• ITVI.USA
    15,466.420
    -70.120
    -0.5%
  • OTLT.USA
    2.742
    -0.012
    -0.4%
  • OTRI.USA
    20.530
    0.040
    0.2%
  • OTVI.USA
    15,439.080
    -68.090
    -0.4%
  • TSTOPVRPM.ATLPHL
    3.300
    0.000
    0%
  • TSTOPVRPM.CHIATL
    3.140
    0.190
    6.4%
  • TSTOPVRPM.DALLAX
    1.590
    0.150
    10.4%
  • TSTOPVRPM.LAXDAL
    3.330
    0.020
    0.6%
  • TSTOPVRPM.PHLCHI
    2.170
    0.020
    0.9%
  • TSTOPVRPM.LAXSEA
    4.080
    0.130
    3.3%
  • WAIT.USA
    125.000
    -1.000
    -0.8%
  • ITVI.USA
    15,466.420
    -70.120
    -0.5%
  • OTLT.USA
    2.742
    -0.012
    -0.4%
  • OTRI.USA
    20.530
    0.040
    0.2%
  • OTVI.USA
    15,439.080
    -68.090
    -0.4%
  • TSTOPVRPM.ATLPHL
    3.300
    0.000
    0%
  • TSTOPVRPM.CHIATL
    3.140
    0.190
    6.4%
  • TSTOPVRPM.DALLAX
    1.590
    0.150
    10.4%
  • TSTOPVRPM.LAXDAL
    3.330
    0.020
    0.6%
  • TSTOPVRPM.PHLCHI
    2.170
    0.020
    0.9%
  • TSTOPVRPM.LAXSEA
    4.080
    0.130
    3.3%
  • WAIT.USA
    125.000
    -1.000
    -0.8%
American ShipperShippingTrade and Compliance

Rep. Garamendi introduces bill to strengthen U.S. Merchant Marine

The bipartisan bill would require up to 30 percent of exports of liquefied natural gas and crude oil to travel on U.S.-flag vessels.

   U.S. Rep. John Garamendi, D.-Calif., ranking member of the Subcommittee on the Coast Guard and Maritime Transportation, has introduced a bill he said would strengthen the U.S. Merchant Marine.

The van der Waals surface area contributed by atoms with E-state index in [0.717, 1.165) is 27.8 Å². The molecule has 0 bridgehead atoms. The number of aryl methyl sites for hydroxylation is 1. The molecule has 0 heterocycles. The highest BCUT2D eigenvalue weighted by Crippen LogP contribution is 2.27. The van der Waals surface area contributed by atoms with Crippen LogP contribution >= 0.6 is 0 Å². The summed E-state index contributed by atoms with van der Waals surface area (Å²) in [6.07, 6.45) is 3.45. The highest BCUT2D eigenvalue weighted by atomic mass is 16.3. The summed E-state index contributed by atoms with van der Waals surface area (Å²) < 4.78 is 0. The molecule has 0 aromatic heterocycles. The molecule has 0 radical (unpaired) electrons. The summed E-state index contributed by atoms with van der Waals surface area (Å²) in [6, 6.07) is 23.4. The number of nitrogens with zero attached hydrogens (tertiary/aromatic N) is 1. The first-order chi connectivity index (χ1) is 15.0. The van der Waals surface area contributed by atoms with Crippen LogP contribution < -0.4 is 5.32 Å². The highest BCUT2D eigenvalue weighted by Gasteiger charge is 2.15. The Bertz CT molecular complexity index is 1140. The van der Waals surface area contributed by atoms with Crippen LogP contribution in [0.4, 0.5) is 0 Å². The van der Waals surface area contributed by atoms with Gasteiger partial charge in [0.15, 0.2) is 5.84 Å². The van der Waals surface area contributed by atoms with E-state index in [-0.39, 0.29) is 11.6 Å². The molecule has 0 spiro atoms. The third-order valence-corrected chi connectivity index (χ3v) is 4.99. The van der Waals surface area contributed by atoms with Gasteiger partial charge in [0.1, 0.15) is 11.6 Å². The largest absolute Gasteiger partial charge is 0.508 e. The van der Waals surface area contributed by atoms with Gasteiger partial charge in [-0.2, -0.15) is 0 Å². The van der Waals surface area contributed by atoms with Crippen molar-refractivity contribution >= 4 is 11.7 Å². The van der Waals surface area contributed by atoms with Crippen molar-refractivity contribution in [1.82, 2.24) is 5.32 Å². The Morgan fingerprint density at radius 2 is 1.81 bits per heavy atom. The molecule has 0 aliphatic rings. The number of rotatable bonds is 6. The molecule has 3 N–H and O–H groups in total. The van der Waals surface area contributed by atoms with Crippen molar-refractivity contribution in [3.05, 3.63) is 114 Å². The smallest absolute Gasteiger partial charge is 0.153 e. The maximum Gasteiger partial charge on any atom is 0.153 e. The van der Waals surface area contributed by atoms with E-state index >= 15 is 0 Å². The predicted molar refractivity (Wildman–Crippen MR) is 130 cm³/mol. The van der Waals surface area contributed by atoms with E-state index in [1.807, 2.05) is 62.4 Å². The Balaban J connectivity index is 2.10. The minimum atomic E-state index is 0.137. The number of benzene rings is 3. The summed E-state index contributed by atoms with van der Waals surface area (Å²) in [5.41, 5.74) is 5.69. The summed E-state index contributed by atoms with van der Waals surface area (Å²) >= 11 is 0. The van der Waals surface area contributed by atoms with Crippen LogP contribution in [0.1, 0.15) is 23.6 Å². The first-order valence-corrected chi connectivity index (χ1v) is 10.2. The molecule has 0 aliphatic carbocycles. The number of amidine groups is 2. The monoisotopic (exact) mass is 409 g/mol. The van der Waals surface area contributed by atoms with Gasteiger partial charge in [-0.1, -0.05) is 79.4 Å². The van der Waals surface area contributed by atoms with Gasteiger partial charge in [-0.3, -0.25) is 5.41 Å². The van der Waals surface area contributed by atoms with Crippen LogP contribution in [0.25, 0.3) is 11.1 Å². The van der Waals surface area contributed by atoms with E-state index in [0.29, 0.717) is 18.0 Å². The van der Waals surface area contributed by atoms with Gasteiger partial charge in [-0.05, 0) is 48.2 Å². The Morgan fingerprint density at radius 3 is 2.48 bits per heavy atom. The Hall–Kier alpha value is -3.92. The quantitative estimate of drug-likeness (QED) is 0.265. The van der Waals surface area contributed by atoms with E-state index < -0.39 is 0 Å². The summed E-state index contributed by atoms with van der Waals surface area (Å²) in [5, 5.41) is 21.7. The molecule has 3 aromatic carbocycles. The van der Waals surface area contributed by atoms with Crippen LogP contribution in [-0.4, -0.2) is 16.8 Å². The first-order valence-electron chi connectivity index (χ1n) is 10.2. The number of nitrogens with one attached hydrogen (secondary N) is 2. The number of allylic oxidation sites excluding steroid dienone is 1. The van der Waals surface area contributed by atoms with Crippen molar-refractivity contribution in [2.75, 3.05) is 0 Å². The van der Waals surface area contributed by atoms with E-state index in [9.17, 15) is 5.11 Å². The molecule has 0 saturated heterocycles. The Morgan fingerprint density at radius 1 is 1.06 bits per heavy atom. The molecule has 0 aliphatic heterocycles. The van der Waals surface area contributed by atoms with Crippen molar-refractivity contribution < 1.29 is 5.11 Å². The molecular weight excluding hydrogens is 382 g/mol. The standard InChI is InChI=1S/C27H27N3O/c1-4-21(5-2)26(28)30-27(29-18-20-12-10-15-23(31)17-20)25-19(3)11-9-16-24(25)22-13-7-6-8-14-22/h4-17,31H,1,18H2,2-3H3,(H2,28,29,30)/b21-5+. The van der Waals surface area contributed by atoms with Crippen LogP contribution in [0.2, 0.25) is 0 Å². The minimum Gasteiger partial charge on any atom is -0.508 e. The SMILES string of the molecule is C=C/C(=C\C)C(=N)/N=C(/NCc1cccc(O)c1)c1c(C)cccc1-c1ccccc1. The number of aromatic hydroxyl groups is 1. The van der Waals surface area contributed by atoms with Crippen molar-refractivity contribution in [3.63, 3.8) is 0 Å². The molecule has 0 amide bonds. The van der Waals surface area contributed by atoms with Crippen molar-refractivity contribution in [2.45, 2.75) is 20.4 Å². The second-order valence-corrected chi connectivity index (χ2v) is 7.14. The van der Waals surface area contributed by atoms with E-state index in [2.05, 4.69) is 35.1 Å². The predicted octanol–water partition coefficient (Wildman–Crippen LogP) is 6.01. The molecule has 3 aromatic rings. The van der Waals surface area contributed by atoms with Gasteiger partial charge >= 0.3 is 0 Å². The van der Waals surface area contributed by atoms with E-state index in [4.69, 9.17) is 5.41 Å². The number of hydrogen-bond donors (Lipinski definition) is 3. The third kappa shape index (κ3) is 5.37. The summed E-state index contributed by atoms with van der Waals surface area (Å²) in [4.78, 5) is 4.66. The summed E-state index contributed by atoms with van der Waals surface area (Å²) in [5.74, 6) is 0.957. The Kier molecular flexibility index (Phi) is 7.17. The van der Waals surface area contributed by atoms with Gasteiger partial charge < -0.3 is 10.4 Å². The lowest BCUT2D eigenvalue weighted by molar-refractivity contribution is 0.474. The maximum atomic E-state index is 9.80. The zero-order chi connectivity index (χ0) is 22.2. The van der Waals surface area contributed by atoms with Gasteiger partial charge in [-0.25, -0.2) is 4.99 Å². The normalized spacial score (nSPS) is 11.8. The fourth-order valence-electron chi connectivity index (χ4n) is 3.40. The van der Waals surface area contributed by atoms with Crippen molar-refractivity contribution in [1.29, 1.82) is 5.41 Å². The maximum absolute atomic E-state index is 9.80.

H.R. 1240, the “Energizing American Maritime Act,” would require up to 30 percent of exports of liquefied natural gas and crude oil to travel on U.S.-flag vessels, his office said.
   It is co-sponsored by Rep. John Duncan, R-Tenn.; and Rep. Duncan Hunter, R-Calif., who is the chairman of the Subcommittee on the Coast Guard and Maritime Transportation.
   “The state of the American maritime industry is in crisis-level decline,” Garamendi said. “After World War II, our oceangoing fleet of U.S.-flagged ships numbered 1,200. Today, it’s fewer than 80. This isn’t just an economic concern – it’s also a national security risk. We can’t rely on foreign-flagged vessels to provide the necessary movement of strategic materials in a time of war. Requiring even a minority of strategic energy asset exports to be carried on U.S.-flagged ships will compel us to rebuild the technical skill to man these vessels – and with that comes good, high-paying maritime jobs.
   “We’re the most powerful nation in the world, but 99 percent of our trade travels on foreign-flagged ships,” Garamendi added. “To develop the kinds of jobs that will keep the American economic engine moving, we need to right this ship and grow America’s maritime sector.”
   Garamendi’s office said the legislation has strong support from the domestic maritime industry, with officials from the Marine Engineers’ Beneficial Association, the Navy League, the Seafarers International Union, Masters Mates and Pilots, and the Transportation Institute endorsing the legislation.

Chris Dupin

Chris Dupin has written about trade and transportation and other business subjects for a variety of publications before joining American Shipper and Freightwaves.

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